Industry Legislation

State Boards: They Serve & Protect

Behind the bureaucracies of the state boards are your peers — working cosmetologists and nail technicians charged with protecting your — and their — customers' health and safety.

They are, perhaps, the most influen­tial members of the beauty indus­try, making recommenda­tions and decisions that af­fect all aspects of your career — how long you attend school and what you learn, your continuing education requirements, and whether you can use a drill. They are the members of the state boards of cosmetology.

While their specific re­sponsibilities are legislatively mandated and vary by state, the primary role of the state board is to protect salon customers. To this end, they provide the administrative staffs with technical expertise, doing everything from formulating rules and regu­lations to overseeing discipli­nary hearings, administering practical examinations, and inspecting schools.

Of the many questions raised in recent years about state boards of cosmetology, a few have focused on the industry-member boards. Namely, can industry mem­bers put consumers' inter­ests before their own? Just a few years ago a number of states seemed to think not, introducing legislation to disband the state boards. However, the bills failed in all but California, and even there the Department of Consumer Affairs quickly replaced the policy-making board with an advisory council made of members from all facets of the indus­try.

While the structure of the, boards has been questioned, no one denies the importance of industry input to the ad­ministrative staffs that oversee licensing and regulatory enforcement. After all, who better understands the risks to consumers' health and safety from a poorly regulated industry than the people who perform the ser vices and know just what can go wrong?

"We don't really get that many com­plaints from the general public," admits Brenda Hoxsey, chairperson of the Ore­gon State Board. "But in testifying be­fore legislators I see that what we do is extremely important because legislators don't understand what we do and they don't realize the potential dangers con­sumers face. We treat the practitioner as a consumer, too, in terms of issues like ventilation and the use of methyl methacrylate."

Here, NAILS talks to current and for­mer board members from a number of states about their backgrounds and how they got appointed, why they feel industry representation on the boards is impor­tant, and the challenges they think state boards face in the future.

Ordinary People, Extraordinary Dedication

Most boards consist of licensed cos­metologists and members of the pub­lic. In some states it's mandated that other industry segments, such as nails and esthetics, be represented, while in others the type of license isn't speci­fied, and membership is open to any­one in the industry. State board mem­bers almost always are appointed by their governor, usually based on their application and letters of recommen­dation from people in the industry.

"I applied to the state board when one of the inspectors, who knew of my activities with the NCA, said I'd be good for the job," explains Nilsene Privette, a nail technician in Phoenix who served on the Arizona board for seven years. "I put together my resume and got letters of recommendation from some people in my community."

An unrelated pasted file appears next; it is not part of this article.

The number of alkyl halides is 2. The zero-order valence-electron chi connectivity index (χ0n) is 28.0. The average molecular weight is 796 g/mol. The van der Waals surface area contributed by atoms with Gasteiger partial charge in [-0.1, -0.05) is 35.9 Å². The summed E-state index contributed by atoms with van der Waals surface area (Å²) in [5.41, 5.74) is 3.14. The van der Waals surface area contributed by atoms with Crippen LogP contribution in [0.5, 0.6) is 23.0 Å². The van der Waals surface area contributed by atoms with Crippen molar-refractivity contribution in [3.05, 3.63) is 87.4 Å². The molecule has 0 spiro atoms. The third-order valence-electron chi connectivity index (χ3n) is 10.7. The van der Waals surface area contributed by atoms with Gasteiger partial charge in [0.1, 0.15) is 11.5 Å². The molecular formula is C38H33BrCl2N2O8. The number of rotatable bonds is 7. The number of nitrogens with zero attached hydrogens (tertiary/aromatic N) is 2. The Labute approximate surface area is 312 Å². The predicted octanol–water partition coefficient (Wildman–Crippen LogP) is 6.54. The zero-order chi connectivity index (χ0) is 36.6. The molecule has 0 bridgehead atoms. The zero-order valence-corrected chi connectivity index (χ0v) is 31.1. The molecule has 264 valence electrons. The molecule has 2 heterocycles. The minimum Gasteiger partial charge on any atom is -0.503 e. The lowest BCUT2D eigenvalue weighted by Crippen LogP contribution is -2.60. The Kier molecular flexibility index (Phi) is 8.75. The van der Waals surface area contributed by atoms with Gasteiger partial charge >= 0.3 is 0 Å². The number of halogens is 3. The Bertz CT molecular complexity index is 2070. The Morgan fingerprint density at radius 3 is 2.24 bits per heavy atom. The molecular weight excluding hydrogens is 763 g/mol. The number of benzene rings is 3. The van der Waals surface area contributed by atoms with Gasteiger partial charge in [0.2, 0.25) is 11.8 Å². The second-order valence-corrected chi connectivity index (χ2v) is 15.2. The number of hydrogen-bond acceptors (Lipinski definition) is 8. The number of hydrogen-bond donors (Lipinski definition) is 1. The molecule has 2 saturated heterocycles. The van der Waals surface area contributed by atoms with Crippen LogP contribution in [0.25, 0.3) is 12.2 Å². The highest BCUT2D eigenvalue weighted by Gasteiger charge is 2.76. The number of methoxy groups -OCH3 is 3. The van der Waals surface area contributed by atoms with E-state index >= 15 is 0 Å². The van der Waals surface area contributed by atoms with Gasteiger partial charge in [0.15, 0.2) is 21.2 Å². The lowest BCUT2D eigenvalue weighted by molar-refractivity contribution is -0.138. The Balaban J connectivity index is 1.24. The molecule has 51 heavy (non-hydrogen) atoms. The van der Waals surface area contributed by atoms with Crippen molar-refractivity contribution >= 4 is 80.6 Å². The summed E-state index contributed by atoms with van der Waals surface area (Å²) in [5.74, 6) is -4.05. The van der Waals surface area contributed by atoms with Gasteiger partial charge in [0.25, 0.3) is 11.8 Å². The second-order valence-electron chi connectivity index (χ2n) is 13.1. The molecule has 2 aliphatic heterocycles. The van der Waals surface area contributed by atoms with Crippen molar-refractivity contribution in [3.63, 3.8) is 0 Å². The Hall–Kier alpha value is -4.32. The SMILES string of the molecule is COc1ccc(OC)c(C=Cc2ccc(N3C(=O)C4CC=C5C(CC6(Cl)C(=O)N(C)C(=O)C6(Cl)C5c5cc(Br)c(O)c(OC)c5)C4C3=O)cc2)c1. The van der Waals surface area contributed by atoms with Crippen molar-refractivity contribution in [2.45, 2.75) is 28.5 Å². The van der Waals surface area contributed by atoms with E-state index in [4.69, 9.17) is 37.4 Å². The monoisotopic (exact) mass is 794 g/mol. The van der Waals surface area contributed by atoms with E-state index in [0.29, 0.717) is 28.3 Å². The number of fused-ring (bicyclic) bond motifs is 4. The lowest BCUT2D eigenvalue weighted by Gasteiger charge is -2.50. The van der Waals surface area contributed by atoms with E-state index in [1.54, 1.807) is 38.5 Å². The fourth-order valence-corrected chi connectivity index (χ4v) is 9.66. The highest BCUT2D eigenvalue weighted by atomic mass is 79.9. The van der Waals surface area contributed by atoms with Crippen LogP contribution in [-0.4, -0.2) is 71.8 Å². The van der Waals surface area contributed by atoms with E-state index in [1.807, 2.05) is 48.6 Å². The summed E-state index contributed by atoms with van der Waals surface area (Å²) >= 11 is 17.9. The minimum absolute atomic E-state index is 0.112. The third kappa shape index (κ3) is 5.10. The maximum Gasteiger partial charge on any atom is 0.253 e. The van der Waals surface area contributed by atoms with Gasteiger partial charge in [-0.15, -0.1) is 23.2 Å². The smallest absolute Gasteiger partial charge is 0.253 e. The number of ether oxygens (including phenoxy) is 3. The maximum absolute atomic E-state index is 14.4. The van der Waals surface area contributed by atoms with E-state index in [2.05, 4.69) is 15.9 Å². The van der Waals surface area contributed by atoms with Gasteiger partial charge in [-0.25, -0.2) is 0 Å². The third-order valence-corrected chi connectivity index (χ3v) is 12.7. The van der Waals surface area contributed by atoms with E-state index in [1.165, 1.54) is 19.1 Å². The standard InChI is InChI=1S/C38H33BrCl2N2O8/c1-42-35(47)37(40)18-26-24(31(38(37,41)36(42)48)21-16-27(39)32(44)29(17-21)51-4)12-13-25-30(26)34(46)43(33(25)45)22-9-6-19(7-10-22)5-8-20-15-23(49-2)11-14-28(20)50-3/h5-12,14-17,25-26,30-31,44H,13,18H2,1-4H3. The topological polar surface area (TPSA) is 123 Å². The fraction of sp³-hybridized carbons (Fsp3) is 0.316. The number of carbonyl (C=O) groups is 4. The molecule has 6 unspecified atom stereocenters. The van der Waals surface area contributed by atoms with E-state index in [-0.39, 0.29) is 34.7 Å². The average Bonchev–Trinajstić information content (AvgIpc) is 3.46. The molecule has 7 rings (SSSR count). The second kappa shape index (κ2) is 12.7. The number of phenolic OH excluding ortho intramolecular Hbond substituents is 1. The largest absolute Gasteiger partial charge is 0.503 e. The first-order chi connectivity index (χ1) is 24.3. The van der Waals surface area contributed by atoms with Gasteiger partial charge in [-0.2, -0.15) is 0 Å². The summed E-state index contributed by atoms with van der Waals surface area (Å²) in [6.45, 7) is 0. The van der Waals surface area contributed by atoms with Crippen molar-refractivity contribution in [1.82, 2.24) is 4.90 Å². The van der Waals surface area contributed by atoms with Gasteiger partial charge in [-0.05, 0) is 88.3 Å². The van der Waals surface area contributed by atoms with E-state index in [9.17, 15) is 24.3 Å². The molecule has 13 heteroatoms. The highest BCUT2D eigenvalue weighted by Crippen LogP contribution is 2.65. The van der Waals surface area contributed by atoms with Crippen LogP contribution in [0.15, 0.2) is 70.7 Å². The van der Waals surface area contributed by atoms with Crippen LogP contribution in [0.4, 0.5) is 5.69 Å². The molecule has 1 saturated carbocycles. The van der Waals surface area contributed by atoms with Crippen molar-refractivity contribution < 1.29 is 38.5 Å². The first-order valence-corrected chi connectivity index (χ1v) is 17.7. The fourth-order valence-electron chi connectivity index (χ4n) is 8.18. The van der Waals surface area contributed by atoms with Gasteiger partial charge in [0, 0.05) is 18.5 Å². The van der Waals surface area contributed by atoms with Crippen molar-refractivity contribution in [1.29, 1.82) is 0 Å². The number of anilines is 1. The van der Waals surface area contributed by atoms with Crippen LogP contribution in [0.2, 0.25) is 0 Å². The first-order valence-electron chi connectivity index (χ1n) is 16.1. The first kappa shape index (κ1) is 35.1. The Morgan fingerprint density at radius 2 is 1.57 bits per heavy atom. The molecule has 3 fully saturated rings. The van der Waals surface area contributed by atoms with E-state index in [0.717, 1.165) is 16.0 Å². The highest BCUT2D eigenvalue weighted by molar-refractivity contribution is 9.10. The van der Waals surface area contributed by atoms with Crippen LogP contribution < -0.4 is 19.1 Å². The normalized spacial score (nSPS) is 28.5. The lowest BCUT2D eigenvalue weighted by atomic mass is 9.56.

Cynthia Stramecky, owner of Taylortown School of Beauty in Taylor, Mich., applied for a position on the Michigan State Board when board members who knew her from her at­tendance at meetings recommended she apply for an opening. Stramecky has been in the industry for 37 years, most of which she has spent involved in various associations. Before becom­ing a board member she had worked with the state's testing office to develop tests and qualify examiners'.

Their motives for joining range from a desire to learn more about the state board and its processes to a desire to impact the industry. Linda Zesiger, owner of Salon Orleans in Las Vegas, for example, applied to the board in January after observing the rapid and huge growth in her native city. "It's my industry and I knew it needed change. Complaining doesn't do anything, you have to be willing to act. So I applied," she explains. "We need to keep up with all the new things coming in, like the increased use of drills."

Lucia Coito, on the other hand, served on the Nevada State Board for more than seven years, partly as a way to repay the state for having helped her when she needed a career. "I applied for a state program and the Southern Nevada Employment Agency gave me the opportunity to get my manicuring license," she remembers. Just four months after graduating she had a full appointment book at one of the most expensive salons in town and she's never looked back. When she applied to the state board five years later, she immediately was appointed.

Regardless of their motivations, all these board members have one thing in common: a passion for their careers. Board members volunteer an average of one to two days a month adminis­tering exams, reviewing case histories, evaluating policies and procedures, at­tending disciplinary hearings and pub­lic board meetings, and doing whatev­er else the position requires.

Industry Representation Vital

"A lack of industry representation would be very bad because many of the people who work in the adminis­tration are not licensed in cosmetology; they are just employees of the state. Because the board members work in the industry, we understand best what it takes to protect customers' health and safety," says Carol Martin, chair for the Idaho State Board.

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